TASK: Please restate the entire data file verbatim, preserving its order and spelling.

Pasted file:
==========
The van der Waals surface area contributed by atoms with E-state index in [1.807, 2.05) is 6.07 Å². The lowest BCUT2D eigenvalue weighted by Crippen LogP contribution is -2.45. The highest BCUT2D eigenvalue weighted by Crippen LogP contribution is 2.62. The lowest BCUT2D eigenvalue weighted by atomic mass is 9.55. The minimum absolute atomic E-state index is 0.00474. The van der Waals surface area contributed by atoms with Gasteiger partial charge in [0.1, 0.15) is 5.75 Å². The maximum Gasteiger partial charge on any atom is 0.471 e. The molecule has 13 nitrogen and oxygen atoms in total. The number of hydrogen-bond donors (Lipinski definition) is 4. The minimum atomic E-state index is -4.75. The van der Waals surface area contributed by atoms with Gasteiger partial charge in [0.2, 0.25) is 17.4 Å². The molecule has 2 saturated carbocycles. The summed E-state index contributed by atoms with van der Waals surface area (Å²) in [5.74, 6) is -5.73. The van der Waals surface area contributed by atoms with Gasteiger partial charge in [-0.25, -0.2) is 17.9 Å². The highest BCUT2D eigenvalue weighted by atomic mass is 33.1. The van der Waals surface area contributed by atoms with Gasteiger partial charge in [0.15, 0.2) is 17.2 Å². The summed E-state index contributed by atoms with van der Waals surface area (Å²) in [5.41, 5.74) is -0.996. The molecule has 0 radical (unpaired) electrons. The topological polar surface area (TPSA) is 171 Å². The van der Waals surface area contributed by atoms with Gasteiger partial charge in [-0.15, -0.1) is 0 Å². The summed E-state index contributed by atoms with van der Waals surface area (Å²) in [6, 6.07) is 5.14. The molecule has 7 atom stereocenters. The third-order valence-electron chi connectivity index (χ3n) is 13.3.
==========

The van der Waals surface area contributed by atoms with E-state index in [1.807, 2.05) is 6.07 Å². The lowest BCUT2D eigenvalue weighted by Crippen LogP contribution is -2.45. The highest BCUT2D eigenvalue weighted by Crippen LogP contribution is 2.62. The lowest BCUT2D eigenvalue weighted by atomic mass is 9.55. The minimum absolute atomic E-state index is 0.00474. The van der Waals surface area contributed by atoms with Gasteiger partial charge in [0.1, 0.15) is 5.75 Å². The maximum Gasteiger partial charge on any atom is 0.471 e. The molecule has 13 nitrogen and oxygen atoms in total. The number of hydrogen-bond donors (Lipinski definition) is 4. The minimum atomic E-state index is -4.75. The van der Waals surface area contributed by atoms with Gasteiger partial charge in [0.2, 0.25) is 17.4 Å². The molecule has 2 saturated carbocycles. The summed E-state index contributed by atoms with van der Waals surface area (Å²) in [5.74, 6) is -5.73. The van der Waals surface area contributed by atoms with Gasteiger partial charge in [-0.25, -0.2) is 17.9 Å². The highest BCUT2D eigenvalue weighted by atomic mass is 33.1. The van der Waals surface area contributed by atoms with Gasteiger partial charge in [0.15, 0.2) is 17.2 Å². The summed E-state index contributed by atoms with van der Waals surface area (Å²) in [5.41, 5.74) is -0.996. The molecule has 0 radical (unpaired) electrons. The topological polar surface area (TPSA) is 171 Å². The van der Waals surface area contributed by atoms with Gasteiger partial charge in [-0.15, -0.1) is 0 Å². The summed E-state index contributed by atoms with van der Waals surface area (Å²) in [6, 6.07) is 5.14. The molecule has 7 atom stereocenters. The third-order valence-electron chi connectivity index (χ3n) is 13.3.